Next the French defender made the same point to United's manager Sir Alex Ferguson, who took him to the referee's room, where the fourth official Phil Dowd took notes. Ferguson said he wanted to make a formal complaint on the basis of what Evra had told him.
When Liverpool officials learned what was going on, Damien Comolli spoke in Spanish to Suarez, who told him that nothing had happened which could be classified as racist abuse, although he admitted having used the word "negro".
Dalglish spoke to the referee and said "hasn't he done this before?", which was understood to be a reference to Evra complaining about an alleged racist comment made by a groundsman after a game at Chelsea. That evening the referee filled out his report including a reference to an "unsavoury event".
Neither manager made any reference to the incident in the post-match media briefings and it only came to light late that evening when Evra gave an interview to the French television station Canal+, as he frequently does. This time the content would prove explosive.
Notes on a scandal
The commission said he was a credible witness. He gave his evidence in a calm, composed and clear way. It was for the most part consistent. The confrontation, when Liverpool were preparing to take a corner, began with Evra asking Suarez why he had kicked him on the knee in a tackle.
His evidence was unreliable in relation to matters of critical importance. It was, in part, inconsistent with the contemporaneous evidence, especially the video footage. He said he pinched Mr Evra's skin in an attempt to defuse the situation. He also said his use of the word negro to address Evra was conciliatory and friendly. The commission rejected that evidence, saying: "To describe his evidence in that way was unsustainable and simply incredible given that the players were engaged in an acrimonious argument. That this was put forward by Suarez was surprising and seriously undermined the reliability of his evidence on other matters." The commission also said that Suarez's words, which included a reference to Evra's colour, were insulting. "The use of insulting words which include a reference to another person's colour on a football pitch are wholly unacceptable."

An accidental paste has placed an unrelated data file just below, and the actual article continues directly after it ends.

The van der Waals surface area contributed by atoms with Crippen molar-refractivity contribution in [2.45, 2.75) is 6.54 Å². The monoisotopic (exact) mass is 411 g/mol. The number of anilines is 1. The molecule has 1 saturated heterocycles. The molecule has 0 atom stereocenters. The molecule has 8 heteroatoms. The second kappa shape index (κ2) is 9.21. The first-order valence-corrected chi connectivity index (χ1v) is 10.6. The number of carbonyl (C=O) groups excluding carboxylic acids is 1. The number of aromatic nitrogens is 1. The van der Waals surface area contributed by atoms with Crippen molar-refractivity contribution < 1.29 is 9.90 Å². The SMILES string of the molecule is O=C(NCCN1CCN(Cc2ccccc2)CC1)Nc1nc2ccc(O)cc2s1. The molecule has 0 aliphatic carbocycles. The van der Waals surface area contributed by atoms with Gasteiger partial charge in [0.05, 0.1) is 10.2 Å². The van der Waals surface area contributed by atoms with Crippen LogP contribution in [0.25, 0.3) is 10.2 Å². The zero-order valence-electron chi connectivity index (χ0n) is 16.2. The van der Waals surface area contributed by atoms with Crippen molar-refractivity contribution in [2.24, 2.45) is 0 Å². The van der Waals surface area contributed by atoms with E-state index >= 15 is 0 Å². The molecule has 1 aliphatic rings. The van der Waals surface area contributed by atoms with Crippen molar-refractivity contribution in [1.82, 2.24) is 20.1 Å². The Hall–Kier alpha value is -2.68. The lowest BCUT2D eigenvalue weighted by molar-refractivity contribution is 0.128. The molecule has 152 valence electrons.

Suarez said it is a word often used in Uruguay as a friendly form of address to people who are black or brown-skinned. Language experts said that context was crucial and that, in an argument such as he had with Evra, it would have been seen in Uruguay and other South American countries as offensive. The Commission noted that, in the course of the confrontation, Suarez had used "the words negro or negros seven times. He did so both before and after the referee had spoken [to the two players] and told them to calm down. Suarez addressed Evra as negro. He also made other derogatory comments using the word".
Suarez ought to have known the word was unacceptable, particularly in view of the FA's campaign to eliminate all forms of racism from the game, and he said he would not use the word on a football pitch again. Evra accepted that Suarez is not racist.
When told Evra's version of what had happened and that it would be put into the referee's report, Liverpool's manager said: "Hasn't he done this before?", causing Phil Dowd, the fourth official, to stop and think whether Evra had previously been involved in such allegations. Dalglish's comment is believed to have been a reference to the unproven allegation of racism made against the Chelsea groundsman, Sam Bethell, although it was United's assistant manager Mike Phelan and the goalkeeping coach Richard Hartis who claimed to have heard the word "immigrant" used at Stamford Bridge.
Liverpool's director of football, who speaks Spanish, said in his evidence that he felt something had been lost in translation of the word negro in the way that Evra had interpreted the remark.